FRIDAY’S LETTERS: On DeLay Coverage, Reader Calls Austin Paper ‘Un-American’

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By: E&P Staff

Today’s letters look at the recent indictment against former Majority Leader Tom DeLay and coverage of the case by the Austin American Statesman, plus a critique of Paul Krugman.

Austin Un-American Statesman

The Austin American Statesman is known to be left of center and its editorial page certainly unsympathetic to Republicans. Of course, it is also reflective of the politics of Travis County. What is missing from its coverage and editorial pages is any semblance of fairness. To wit: The Grand Jury process is subject to abuse, since there is no defense allowed nor is the 5th Amendment applicable if one answers even one question beyond that of identifying ones self. Secondly, the underlying alleged violations are civil in nature and not criminal. It is rare that civil violations rise to criminal conspiracy even if a conspiracy to circumvent the laws come into play. Jim Wright would have been charged with at least two felonies for his violations: perjury and conspiracy.

Considering Mr. Earle’s Grand Jury leaks and his use of Grand Jury proceedings, the press should be a little more skeptical at the indictments. Recent events suggest that Federal Prosecutors are more professional in their application of jurisprudence. Hilary Clinton would be subject to similar charges for such violations that were far more serious than those alleged by Mr. Earle.

What I find most egregious though is the lack of the word ?allegation? in much if any of the coverage by major newspapers. Mr. DeLay is considered guilty on the mere indictment that smacks of political opportunism. So far, the journalism profession seems to be bent on bringing down Tom DeLay, rather than presenting a fair and balanced view of events.

Perhaps he is guilty of a crime, but trying him in the press is antithetical to good journalism and most certainly there is a bias showing. I have yet to see much news about Jim McDermott’s trial anywhere in any mainstream newspaper. He stands accused of violating a law he helped to craft.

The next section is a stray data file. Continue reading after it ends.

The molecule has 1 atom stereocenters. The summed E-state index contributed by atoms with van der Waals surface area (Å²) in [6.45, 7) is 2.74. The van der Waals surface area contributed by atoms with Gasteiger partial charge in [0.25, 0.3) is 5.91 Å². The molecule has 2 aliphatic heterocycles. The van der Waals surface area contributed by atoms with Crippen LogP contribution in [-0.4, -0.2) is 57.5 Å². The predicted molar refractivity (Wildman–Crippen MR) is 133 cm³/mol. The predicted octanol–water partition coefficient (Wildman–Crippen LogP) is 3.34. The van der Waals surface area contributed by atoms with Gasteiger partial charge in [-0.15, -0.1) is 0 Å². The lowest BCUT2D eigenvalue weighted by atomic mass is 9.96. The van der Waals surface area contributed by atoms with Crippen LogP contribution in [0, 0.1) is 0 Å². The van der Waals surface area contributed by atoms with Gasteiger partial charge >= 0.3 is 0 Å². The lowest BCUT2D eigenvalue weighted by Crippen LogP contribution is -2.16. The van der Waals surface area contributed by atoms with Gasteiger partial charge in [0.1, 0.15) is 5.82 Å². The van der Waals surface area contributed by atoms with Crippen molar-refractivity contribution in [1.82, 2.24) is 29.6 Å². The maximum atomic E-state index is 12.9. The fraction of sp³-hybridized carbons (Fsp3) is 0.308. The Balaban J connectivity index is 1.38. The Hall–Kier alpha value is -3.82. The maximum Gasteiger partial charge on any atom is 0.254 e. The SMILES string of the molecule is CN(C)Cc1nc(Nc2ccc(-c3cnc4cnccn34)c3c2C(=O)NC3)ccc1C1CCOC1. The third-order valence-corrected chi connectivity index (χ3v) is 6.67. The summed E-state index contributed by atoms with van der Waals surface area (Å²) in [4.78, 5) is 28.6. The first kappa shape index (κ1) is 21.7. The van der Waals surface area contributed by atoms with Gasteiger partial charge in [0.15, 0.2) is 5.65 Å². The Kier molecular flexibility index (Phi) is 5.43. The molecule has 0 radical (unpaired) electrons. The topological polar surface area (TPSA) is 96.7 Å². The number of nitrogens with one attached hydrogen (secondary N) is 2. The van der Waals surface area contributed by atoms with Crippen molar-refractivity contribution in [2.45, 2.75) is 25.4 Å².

H. Michael Sarkisian
Sacramento, Calif.

Ed’s Note: For an interesting look at what the DeLay indictment may mean for Rep. Jim McDermott, D-Wash., and Rep. Doc Hastings, R-Wash., chair of the House ethics committee, see this Seattle Times article.

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Ed’s Note: The following reader takes exception with the headline atop our letters column Wednesday. We want to assure all our faithful readers that any suggestion that Paul Krugman should be a political candidate was meant in pure jest. (We’d much rather see Maureen Dowd hold that office.)

Re: WEDNESDAY’S LETTERS: Imagining Dylan as President, With Krugman as Veep

Your editors may not have bad judgment in pushing Bob Dylan for President. But Paul Krugman as VP? I hope some grown-ups are around to reign in the impulse to use E&P as a high-school-level political soapbox masquerading as a press review. We already have the Columbia Journalism Review for that.

Krugman has been caught out more than once fudging and fiddling his statistics in order to feed red meat to his blue-state readers. Krugman has no factual credibility with anyone who doesn’t mechanically hate the Republicans, which can be discovered by listening a bit outside the MSM echo chamber. The ombudsman for Krugman’s own newspaper, Dan Okrent, in his farewell piece, wrote that he had become convinced Krugman uses statistics in a dishonest manner, and Okrent is a Democrat himself. In addition, for the open-minded, the National Review has a regular “Krugman Watch” column devoted to amused reporting on Krugman’s interesting relationship with facts and figures. Mickey Kaus’ blog at Slate has also had much fun in the past with the columnist’s borderline-fanatical fixation with slanting all economic news to the disadvantage of the Bush administration. Krugman’s past predictions on economics have not worn well, either, if you bother to look up his file and get past the vigorous, but not really first-rate abuse, and get to the evidence that is supposed to support his views. I guess he is on that long list of writers who get a free pass because of their political ideology. And I voted for Kerry last fall, I should probably add.

Mark Richard

PS: Another site reports several media worthies at a dinner put on by the Brady gun control organization. Would E&P let it pass without comment or even an item if Mike Wallace and others had attended an NRA dinner, and even written checks in support of the group? Just thought I’d ask.

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